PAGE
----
In 2017, the National Infrastructure Commission (NIC) published the now seminal report “Data for the Public Good” which highlighted the criticality of quality information in the development, operation, maintenance and use of infrastructure, and set out a vision for building a National Digital Twin: a Digital Twin of National Infrastructure.
To realise this ambition, the NIC recommended establishing a Digital Framework Task Group (DFTG) that would develop a technical basis to identify and address key barriers, such as the clarity, availability and consistency of data across the UK’s infrastructure sector.
As part of this work, the DFTG recently set out guiding values- known as the Gemini Principles- for the creation of a (national) system for connecting digital assets, which has become commonly referred to as the Information Management Framework (IMF).
In May 2020, the Centre for Digital Built Britain (CDBB) published a new report entitled ‘The pathway towards an information management framework’, which builds on these principles and sets out a series of technical steps needed to bring the NIC’s vision of a National Digital Twin into reality.
Three core elements are proposed in the report as integral to an appropriately functioning information management framework, which would allow digital twins to connect. These include:
Foundational Data Model (FDM): a consistent, clear understanding of what constitutes the world of digital twins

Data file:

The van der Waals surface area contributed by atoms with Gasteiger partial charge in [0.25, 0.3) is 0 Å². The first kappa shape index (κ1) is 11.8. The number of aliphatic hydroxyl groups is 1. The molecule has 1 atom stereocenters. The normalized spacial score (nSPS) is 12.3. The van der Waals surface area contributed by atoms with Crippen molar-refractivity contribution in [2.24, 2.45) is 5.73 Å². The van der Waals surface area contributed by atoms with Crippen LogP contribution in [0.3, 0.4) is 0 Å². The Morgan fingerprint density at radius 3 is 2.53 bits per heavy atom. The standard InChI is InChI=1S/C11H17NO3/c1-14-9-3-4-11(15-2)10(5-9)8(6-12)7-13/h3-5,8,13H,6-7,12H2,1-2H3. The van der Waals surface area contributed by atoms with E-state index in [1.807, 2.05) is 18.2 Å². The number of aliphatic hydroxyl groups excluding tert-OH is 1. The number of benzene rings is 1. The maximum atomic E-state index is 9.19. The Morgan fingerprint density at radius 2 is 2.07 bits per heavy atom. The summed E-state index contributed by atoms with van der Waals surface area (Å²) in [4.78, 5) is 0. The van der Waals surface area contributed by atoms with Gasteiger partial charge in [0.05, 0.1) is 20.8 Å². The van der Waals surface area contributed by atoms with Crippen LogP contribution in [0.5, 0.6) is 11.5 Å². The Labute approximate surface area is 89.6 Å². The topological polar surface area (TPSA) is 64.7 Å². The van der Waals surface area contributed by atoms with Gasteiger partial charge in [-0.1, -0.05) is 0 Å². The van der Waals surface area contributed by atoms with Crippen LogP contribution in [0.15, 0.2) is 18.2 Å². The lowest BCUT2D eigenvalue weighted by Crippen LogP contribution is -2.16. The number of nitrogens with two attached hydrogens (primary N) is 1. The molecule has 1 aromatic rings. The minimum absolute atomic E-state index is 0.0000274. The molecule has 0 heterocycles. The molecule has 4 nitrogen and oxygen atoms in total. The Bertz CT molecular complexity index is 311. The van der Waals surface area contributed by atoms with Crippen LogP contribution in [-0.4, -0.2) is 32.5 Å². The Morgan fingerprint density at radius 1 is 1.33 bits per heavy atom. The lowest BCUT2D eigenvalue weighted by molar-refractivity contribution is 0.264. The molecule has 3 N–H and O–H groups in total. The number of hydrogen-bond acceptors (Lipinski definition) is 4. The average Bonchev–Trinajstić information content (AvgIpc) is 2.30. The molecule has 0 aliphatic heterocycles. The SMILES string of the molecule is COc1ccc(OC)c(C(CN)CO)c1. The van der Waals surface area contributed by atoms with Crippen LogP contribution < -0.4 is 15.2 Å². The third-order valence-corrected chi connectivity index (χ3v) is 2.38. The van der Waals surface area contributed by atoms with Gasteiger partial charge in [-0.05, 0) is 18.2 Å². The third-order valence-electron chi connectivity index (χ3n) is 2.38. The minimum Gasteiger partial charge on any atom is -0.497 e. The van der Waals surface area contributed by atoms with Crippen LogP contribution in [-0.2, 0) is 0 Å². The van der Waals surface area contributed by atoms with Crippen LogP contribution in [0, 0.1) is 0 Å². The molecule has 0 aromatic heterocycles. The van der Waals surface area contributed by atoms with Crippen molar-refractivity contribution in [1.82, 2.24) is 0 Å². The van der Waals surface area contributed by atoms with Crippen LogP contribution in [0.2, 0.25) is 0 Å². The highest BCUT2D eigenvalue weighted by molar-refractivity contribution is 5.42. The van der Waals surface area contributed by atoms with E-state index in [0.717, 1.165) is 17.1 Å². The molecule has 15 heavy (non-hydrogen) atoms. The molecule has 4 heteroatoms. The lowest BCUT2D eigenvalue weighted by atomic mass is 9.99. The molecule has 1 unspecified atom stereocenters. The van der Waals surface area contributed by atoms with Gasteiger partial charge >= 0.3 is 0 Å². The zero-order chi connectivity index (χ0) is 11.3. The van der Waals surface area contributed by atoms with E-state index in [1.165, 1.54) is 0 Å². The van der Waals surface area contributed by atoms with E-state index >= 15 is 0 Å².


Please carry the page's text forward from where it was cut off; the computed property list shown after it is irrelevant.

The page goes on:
- This ontological model should be able to describe general concepts independent of a problem domain and as a result the work of the NDT programme includes working with twin builders and domain experts to explore and propose structures of relationships to be held within and between digital twins, models, datasets, and physical twins.
Reference Data Library (RDL): the particular set of classes and the properties we will want to use to describe our digital twins
- The specifics of particular controlled vocabularies (taxonomies) and how common words are used, providing standardised choices for differences arising from sectoral and disciplinary legacies.
Integration Architecture (IA): the protocols that will enable the managed sharing of data
- A discovery protocol - Allowing for efficient retrieval of digital twins across distributed providers.
- An authorisation layer - Implementing a security model.
- A data transformation and validation engine - partially automating the integration of incompatible data and providing compliance testing.
The CDBB is now seeking feedback on this proposed approach and has launched an open consultation which runs until 31 August 2020.
techUK will be working closely with our Digital Twins Working Group (DTWG)- which is made up of world-leading data science and information management experts, as well as, digital twin owners, operators and end users- to respond to this consultation and put forward view of a future digital twin ecosystem that harnesses the power of technology to improve people’s lives and create a thriving society, economy and planet.
If you would like to get involved in this work, or contribute to techUK’s consultation response, then get in touch with Tom Henderson (Tom.Henderson@techUK.org) today, or register to attend the CDBB’s upcoming virtual briefing on the open consultation.